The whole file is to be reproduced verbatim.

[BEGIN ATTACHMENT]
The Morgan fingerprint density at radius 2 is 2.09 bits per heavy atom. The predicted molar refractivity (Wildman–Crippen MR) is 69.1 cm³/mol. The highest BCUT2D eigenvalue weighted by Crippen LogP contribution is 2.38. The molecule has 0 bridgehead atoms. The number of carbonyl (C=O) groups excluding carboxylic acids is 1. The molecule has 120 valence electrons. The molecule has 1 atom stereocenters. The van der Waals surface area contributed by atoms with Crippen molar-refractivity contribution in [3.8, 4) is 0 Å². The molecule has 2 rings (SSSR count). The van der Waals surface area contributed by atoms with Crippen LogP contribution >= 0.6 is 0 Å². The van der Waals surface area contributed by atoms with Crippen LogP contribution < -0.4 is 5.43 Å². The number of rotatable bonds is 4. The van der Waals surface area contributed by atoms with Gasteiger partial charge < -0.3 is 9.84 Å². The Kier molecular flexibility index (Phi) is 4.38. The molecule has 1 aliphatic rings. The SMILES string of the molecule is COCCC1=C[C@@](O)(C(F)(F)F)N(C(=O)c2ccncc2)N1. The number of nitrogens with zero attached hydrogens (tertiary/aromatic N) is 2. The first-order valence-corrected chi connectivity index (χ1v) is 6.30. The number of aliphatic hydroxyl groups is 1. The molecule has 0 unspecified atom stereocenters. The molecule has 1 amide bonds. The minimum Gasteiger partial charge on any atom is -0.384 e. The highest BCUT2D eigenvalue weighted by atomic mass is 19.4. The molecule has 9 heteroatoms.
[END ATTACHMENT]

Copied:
The Morgan fingerprint density at radius 2 is 2.09 bits per heavy atom. The predicted molar refractivity (Wildman–Crippen MR) is 69.1 cm³/mol. The highest BCUT2D eigenvalue weighted by Crippen LogP contribution is 2.38. The molecule has 0 bridgehead atoms. The number of carbonyl (C=O) groups excluding carboxylic acids is 1. The molecule has 120 valence electrons. The molecule has 1 atom stereocenters. The van der Waals surface area contributed by atoms with Crippen molar-refractivity contribution in [3.8, 4) is 0 Å². The molecule has 2 rings (SSSR count). The van der Waals surface area contributed by atoms with Crippen LogP contribution >= 0.6 is 0 Å². The van der Waals surface area contributed by atoms with Crippen LogP contribution < -0.4 is 5.43 Å². The number of rotatable bonds is 4. The van der Waals surface area contributed by atoms with Gasteiger partial charge < -0.3 is 9.84 Å². The Kier molecular flexibility index (Phi) is 4.38. The molecule has 1 aliphatic rings. The SMILES string of the molecule is COCCC1=C[C@@](O)(C(F)(F)F)N(C(=O)c2ccncc2)N1. The number of nitrogens with zero attached hydrogens (tertiary/aromatic N) is 2. The first-order valence-corrected chi connectivity index (χ1v) is 6.30. The number of aliphatic hydroxyl groups is 1. The molecule has 0 unspecified atom stereocenters. The molecule has 1 amide bonds. The minimum Gasteiger partial charge on any atom is -0.384 e. The highest BCUT2D eigenvalue weighted by atomic mass is 19.4. The molecule has 9 heteroatoms.